No additional details were provided on the maneuvering activities of the Wu-14. However, the evasive actions bolstered suspicions that China is building the missile with capabilities designed to defeat U.S. defenses.

Current U.S. defenses are designed to track missiles that travel in predictable flight paths and are unable to counter maneuvering warheads and glide vehicles.

The latest Wu-14 test took place Wednesday.

It was the fifth test of the glide vehicle and the second since June.

The weapon is launched as the last stage of a missile that reaches speeds of around Mach 10, or 10 times the speed of sound—around 7,680 miles per hour.

Military analysts said the Chinese test schedule indicates that China may be close to deploying the high priority weapon.

Earlier flight tests took place this year on June 7 and last year on Jan. 9, Aug. 7 and Dec. 2.

The weapon system and tests were first reported by the Free Beacon.

Asked about the test, Pentagon spokesman Cmdr. Bill Urban said: “We do not comment on PRC weapons tests but we do monitor Chinese military modernization carefully.”

A defense official, however, said the Wu-14 is viewed as a serious emerging strategic threat that could complicate U.S. nuclear deterrent efforts.

“At a minimum this latest test indicates China is likely succeeding in achieving a key design objective: building a warhead capable of withstanding the very high stress of hypersonic maneuvering,” said Rick Fisher, a China military expert. “It is likely that the test vehicle will form the basis for a missile launched weapon.”

“The advent of a Chinese hypersonic weapon may pose the greatest early threat to large U.S. Navy ships,” said Fisher, a senior fellow with the International Assessment and Strategy Center. “The best prospect for a defensive response would be to greatly accelerate railgun development.”

Lora Saalman, an expert on hypersonic technology and former research associate at Carnegie-Tsinghua in Beijing, said the two most recent Wu-14 flights coming within two months are “unprecedented in terms of pace and frequency,” and suggest “a form of qualitative arms racing vis-a-vis the United States.”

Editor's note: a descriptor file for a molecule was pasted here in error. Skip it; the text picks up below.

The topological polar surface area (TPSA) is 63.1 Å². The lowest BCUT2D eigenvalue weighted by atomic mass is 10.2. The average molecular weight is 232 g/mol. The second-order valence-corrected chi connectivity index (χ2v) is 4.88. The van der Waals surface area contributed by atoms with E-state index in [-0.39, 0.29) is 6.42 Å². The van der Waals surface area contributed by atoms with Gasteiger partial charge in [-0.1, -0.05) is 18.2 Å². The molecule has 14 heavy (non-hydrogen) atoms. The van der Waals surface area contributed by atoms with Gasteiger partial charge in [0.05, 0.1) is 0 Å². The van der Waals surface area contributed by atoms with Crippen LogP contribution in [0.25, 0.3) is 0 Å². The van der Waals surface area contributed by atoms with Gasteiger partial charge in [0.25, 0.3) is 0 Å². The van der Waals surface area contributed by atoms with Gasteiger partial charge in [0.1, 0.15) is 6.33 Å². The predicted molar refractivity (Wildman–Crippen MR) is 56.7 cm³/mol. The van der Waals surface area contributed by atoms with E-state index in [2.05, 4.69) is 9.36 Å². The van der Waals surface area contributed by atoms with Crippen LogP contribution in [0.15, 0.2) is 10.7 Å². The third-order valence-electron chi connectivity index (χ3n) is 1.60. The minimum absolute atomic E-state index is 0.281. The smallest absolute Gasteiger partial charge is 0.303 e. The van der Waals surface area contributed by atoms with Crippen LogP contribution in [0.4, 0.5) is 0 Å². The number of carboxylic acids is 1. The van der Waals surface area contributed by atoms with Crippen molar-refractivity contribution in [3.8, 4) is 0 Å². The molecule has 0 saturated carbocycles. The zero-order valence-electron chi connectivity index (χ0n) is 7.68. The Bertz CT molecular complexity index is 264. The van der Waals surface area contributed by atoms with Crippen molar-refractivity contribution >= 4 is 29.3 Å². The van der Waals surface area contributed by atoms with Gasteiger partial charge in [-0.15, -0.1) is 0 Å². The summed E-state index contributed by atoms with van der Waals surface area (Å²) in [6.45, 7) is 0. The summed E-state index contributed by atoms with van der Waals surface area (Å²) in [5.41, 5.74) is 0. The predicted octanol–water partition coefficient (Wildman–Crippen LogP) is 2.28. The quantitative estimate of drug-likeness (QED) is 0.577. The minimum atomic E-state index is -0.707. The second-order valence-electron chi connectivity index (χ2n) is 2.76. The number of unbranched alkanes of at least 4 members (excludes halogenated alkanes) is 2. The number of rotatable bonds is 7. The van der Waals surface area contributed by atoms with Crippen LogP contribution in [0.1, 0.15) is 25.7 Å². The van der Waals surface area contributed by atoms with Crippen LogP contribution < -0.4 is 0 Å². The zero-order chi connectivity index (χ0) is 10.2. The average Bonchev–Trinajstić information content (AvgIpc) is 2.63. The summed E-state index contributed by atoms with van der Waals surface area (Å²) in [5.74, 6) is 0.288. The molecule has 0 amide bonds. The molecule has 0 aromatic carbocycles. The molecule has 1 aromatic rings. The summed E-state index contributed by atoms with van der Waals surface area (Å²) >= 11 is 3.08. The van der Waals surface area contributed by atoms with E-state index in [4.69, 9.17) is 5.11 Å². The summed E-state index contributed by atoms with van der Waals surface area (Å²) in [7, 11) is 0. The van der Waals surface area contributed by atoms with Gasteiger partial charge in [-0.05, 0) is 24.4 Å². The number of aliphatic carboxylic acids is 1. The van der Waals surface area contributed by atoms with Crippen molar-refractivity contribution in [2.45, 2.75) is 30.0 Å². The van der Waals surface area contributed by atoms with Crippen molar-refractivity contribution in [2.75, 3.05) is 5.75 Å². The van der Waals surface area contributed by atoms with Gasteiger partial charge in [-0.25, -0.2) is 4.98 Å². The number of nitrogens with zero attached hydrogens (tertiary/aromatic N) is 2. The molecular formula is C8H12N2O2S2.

“If the intent is for the Wu-14 to be a longer-range system for delivering conventional payloads, then it is likely an effort to extend the range and flexibility of China’s [anti-access, area denial] capabilities beyond that of the DF-21D missile,” she said.

“If this conventional system is mounted to reach an intercontinental range, then it could represent an effort to catch up with or even beat the United States to the punch on its own Conventional Prompt Global Strike aspirations,” Saalman added.

A nuclear-armed Wu-14 is likely intended to defeat U.S. missile defenses, Saalman said. “The difficulty is that each of these eventualities and aims are not necessarily mutually independent, nor are they distinguishable without more technical details on the most recent test,” she said.

Adm. Cecil Haney, commander of the U.S. Strategic Command, warned in a speech last month that hypersonic glide vehicles are new technology weapons that pose an emerging threat. The command is in charge of nuclear forces and missile defenses.

Asked to elaborate on the hypersonic threat, Haney said: “As I look at that threat, clearly the mobility, the flight profile, those kinds of things are things we have to keep in mind and be able to address across that full kill chain,” Haney said. The kill chain is the military term for the process used in targeting and attacking enemy missiles.

Outgoing Strategic Command Deputy Commander Air Force Lt. Gen. James Kowalski, said hypersonic weapon technology “certainly offers a number of advantages to a state,”

“It offers a number of different ways to overcome defenses, whether those are conventional, or if someone would decide to use a nuclear warhead, I think gives it an even more complicated dimension,” Kowalski said during the same conference in Omaha.

Kowalski said so far no hypersonic weapons have been fielded by the Chinese or Russians but “it remains something that concerns us and may be an area of discussion in the future.”

A congressional Chinese commission stated in its annual report last year that China’s hypersonic missile “could render existing U.S. missile defense systems less effective and potentially obsolete.”

China, Russia, and the United States appear engaged in a quiet hypersonic arms race.

Russia tested a hypersonic missile in February.

The Pentagon also is conducting research and development on hypersonic arms, including an Army missile and a glide vehicle and a scramjet-powered hypersonic weapon.